Molela is a potter's village. Molela peasant-potters descend with a tradition that was handed down within families for over 5000 years. Even today these potters are satisfying the need for functional, decorative as well as religious ceramics. Being a part of Mewar kingdom, it has seen 76 rulers since 568 AD. Rawal Guhil laid the foundation of Mewar in 568 AD and it was ruled by Gehlot Dynasty till 1303 AD, the kingdom was then conquered by Allaudin's army. After several attempts to win the kingdom back, in 1326 AD, Maharana Hamir retook Chittor and ruling family's name was changed to Sisodia. In 1570 AD, Mewar's capital was changed to Udaipur by Maharana Udai Singh II, after Akbar conquered Chittor in 1568 AD. Maharana Pratap relocated Mewar's capital to Kumbhalgarh and fought the famous war of Haldighati in 1576 AD against Mughal forces. After Haldighati, Udaipur remained the capital of Mewar. Despising all luxury with prolonged struggle to gain back the throne of Chittor, Maharana Pratap died in Chavand in 1578 AD. Mewar had become habitual to frequent attacks from invaders and it resisted all the attacks with consistency, later when Mughals went weak and bankrupt in 1710 AD, Marathas came into supremacy and captured Udaipur. There on, Mewar had to pay huge sums to Marathas as tax. In 1773 AD, Diwan Amar Chand collaborated with Sindh to counter the attacks by Marathas. Eventually Sindh took control of Udaipur. Being in control of Sindh now, Maharana Hamir II brought Maratha to overthrow Sindh from Udaipur in 1774 AD. After 1778 AD, Mewar had a war with Maratha's. Several rulers came and they maintained good bonds with British army. Through all these years of enduring attacks and frequent shift in rulers, Mewar infrastructure bloomed and it is even now considered one of the most beautiful kingdoms of India. Statue of Maharana Pratap and his horse Chetak still illuminate Mewar with tales of endurance and bravery.
Molela is located in the Rajsamand district of Rajasthan, at 548 meters above sea level. Molela is located approximately 3.3 kms from Khamnor and 20.5 km far from its District Main City Rajsamand.
The nearby villages are Bagol(4.2 k.m.), Kunthwa(5 k.m.), Tantol(5.5 k.m.), Sema(5.7 k.m.). Nearest Towns are Khamnor(3.3 k.m.), Rajsamand(20.9 k.m.), Kumbhalgarh(23.2 k.m.), Railmagra(41.6 k.m.).
Molela has a hot-dry climate. The summer temperatures peak to 45 degrees Celsius in the months of March and the temperature keeps rising progressively through April, May and June. The winter temperatures dip to as low as 10 degrees Celsius, during the months of October to February. Monsoon arrives in the months of July, August and September. There are occasional pre-monsoon showers in mid-June while post-monsoon rains may occur in October. Wheat, gram, pulses, maize, jowar, sugarcane, barley, and groundnut are major crops cultivated near Molela.
Molela has a market place which gets its supplies from neighboring cities. There is substantial electricity and water supply for basic needs. Banking facility for villagers is available in Molela. As Molela is at the distance of few kilometers from Nathdwara and Rajsamand, the infrastructural needs are met by these cities.
The white plastered houses scattered across the village have a single entrance facing the street and the clay works line the sides of the homes. Several clusters of houses can be spotted in the village; the various houses in the clusters are of same clan. Majority of house plots have an area dedicated to cattle rearing. As Molela is famous for Terracotta artifacts made by the Kumhar clan, their houses have a separate area for pottery and plaque making.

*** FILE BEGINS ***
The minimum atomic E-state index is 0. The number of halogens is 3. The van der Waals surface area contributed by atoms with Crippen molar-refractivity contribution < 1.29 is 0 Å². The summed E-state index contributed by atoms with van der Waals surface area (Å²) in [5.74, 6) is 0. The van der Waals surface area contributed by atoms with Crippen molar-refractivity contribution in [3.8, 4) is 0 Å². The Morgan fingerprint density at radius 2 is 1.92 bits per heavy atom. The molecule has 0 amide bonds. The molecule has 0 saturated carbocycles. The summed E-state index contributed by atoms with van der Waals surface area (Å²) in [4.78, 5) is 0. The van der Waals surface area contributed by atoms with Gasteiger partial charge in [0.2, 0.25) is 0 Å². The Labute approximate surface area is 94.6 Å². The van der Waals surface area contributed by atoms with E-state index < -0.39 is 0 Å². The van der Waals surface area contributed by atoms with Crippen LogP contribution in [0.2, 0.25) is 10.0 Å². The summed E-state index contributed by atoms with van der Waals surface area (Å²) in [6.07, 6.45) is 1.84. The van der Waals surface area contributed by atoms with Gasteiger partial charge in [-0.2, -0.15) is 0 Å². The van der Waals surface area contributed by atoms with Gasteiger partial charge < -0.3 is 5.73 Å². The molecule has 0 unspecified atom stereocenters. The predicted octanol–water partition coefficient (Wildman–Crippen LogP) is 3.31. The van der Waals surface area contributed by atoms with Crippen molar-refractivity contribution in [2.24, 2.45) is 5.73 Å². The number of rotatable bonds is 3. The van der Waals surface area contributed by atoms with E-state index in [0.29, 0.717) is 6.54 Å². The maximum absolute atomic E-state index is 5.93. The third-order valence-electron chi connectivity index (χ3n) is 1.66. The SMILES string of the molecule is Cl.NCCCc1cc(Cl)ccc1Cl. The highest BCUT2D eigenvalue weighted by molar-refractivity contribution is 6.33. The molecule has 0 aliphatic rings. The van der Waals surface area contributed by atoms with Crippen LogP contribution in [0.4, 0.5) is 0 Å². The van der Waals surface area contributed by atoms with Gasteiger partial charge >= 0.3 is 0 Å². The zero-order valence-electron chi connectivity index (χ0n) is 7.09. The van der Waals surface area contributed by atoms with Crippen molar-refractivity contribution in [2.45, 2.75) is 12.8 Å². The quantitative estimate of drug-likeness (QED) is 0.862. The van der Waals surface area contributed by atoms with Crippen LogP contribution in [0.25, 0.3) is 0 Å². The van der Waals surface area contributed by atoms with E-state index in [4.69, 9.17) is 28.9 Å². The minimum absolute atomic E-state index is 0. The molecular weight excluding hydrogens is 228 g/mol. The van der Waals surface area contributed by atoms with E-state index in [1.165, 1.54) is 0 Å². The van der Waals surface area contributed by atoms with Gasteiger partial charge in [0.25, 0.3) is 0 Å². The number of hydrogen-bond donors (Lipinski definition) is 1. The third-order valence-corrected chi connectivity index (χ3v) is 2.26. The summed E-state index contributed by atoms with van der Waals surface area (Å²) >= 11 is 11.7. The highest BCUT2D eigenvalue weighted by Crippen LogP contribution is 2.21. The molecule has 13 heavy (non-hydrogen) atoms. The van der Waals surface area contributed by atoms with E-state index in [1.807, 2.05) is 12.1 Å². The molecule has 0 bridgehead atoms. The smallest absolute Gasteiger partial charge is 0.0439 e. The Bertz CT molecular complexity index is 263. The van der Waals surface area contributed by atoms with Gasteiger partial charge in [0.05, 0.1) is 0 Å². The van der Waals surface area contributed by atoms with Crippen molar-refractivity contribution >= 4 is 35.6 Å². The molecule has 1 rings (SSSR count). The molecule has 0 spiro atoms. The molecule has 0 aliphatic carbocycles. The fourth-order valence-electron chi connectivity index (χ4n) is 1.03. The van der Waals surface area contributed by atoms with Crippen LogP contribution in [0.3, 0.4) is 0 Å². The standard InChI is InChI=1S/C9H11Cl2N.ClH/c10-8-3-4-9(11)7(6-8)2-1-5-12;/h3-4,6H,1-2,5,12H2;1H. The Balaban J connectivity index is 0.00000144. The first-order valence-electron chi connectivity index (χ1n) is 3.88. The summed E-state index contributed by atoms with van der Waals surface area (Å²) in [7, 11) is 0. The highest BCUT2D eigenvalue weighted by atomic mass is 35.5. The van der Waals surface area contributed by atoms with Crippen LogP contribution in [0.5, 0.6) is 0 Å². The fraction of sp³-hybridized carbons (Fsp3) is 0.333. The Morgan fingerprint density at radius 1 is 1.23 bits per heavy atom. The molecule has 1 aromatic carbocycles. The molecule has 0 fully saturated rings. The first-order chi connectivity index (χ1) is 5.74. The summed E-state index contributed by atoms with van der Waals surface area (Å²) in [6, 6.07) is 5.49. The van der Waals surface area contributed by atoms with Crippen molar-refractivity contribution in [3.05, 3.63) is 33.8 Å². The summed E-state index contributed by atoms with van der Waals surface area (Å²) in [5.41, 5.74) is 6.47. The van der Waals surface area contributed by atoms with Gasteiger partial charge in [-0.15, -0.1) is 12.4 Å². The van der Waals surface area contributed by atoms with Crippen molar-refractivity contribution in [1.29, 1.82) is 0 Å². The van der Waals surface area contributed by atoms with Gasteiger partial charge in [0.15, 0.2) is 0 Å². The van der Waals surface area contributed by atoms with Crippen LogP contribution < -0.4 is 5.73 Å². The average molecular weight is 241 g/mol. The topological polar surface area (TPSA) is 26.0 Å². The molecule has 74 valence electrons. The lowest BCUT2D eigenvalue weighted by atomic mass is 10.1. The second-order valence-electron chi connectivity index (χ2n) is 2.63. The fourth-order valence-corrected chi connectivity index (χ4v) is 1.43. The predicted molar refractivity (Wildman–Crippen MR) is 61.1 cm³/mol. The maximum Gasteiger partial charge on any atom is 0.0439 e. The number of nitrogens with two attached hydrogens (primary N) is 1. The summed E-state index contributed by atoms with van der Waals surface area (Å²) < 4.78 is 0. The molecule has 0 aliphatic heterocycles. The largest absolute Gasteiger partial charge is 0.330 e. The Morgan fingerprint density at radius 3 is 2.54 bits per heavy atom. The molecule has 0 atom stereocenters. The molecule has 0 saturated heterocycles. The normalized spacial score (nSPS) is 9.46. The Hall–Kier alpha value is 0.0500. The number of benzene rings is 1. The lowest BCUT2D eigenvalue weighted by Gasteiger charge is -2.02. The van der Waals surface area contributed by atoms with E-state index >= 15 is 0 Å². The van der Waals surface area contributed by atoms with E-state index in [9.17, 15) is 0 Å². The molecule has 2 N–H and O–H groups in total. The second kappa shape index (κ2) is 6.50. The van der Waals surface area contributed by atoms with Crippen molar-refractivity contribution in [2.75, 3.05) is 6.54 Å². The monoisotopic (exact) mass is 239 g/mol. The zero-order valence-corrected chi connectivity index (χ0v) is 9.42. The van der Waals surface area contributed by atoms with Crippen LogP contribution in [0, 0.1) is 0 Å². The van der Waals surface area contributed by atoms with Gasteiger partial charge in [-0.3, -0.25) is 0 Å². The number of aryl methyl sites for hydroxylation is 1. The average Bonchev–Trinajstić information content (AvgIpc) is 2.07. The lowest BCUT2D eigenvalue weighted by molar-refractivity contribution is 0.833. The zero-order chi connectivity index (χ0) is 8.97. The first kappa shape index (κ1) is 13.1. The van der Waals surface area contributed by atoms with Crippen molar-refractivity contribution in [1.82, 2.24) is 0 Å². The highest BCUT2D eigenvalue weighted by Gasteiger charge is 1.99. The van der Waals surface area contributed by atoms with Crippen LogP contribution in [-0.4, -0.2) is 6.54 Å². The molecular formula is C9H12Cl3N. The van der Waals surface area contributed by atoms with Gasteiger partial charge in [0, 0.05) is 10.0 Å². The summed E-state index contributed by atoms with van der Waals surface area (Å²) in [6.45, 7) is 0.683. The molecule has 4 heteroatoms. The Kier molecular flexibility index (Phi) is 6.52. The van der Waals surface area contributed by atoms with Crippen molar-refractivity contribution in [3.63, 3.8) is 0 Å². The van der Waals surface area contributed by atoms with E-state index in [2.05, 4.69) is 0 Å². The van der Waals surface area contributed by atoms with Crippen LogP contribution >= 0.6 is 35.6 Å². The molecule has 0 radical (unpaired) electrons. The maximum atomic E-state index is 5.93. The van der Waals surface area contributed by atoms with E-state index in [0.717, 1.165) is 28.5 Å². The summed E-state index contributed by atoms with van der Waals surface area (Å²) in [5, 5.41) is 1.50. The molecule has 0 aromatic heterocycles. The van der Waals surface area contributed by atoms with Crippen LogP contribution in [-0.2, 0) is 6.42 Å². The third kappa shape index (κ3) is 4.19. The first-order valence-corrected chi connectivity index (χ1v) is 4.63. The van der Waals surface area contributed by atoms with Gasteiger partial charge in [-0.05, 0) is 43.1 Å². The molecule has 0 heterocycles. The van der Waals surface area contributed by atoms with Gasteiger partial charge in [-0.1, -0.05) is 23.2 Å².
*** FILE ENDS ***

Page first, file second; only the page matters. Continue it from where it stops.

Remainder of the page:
Molela comes under Mewar region of Rajasthan, hence the culture and lifestyle closely resembles that of Mewar. Women mostly wear Saree or Ghaghra Choli while men's clothing includes Dhoti, Kurta and Safa (turbans). The village is known for terracotta plaques made by Kumhars of the village. Other resident clans of Molela include Bheel and Meena tribes, these tribes have their own rituals and festivals, still having a strong hold of their traditional values. Gawri is one of the major festivals of the Bhil tribe, several groups of dancers visit village to village with their performances, which are devoted to a deity and the festival lasts for a whole month.
The potters of this village belong to the many varieties of Kumhar clan. There are 30 Kumhar families who practice this craft. These potters farm their land, keep cattle and produce pottery on a large scale within their own tightly and hierarchically knitted family units. Some of them have been to Europe and regularly take part at International art fairs. Bhils and Meenas tribes constitute majority of population in Molela. These tribes tend to do activities related to agriculture or obtain livelihood from surrounding forests.
Molela is internationally known for its production of brightly painted terracotta plaques and figurines of the local deities and gods. These votives can be multi-colored or can have a terracotta hue, as can be seen in various temples in Rajasthan and Gujarat. While the potters of Molela are known for producing the religious votive style or idols, now a days they also depict scenes from the artisan's surroundings on plaques. Like most crafts, the traditional art form has been passed from generation to generation, through the sons of the family, evolving with each generation.
Molela is also known for their characteristic Leather Mojri or Pagrakha, these are traditional open-shoes made from leather with embroidery on the surface and vibrant colors. Men from Molela and neighboring villages are the main consumers for these shoes.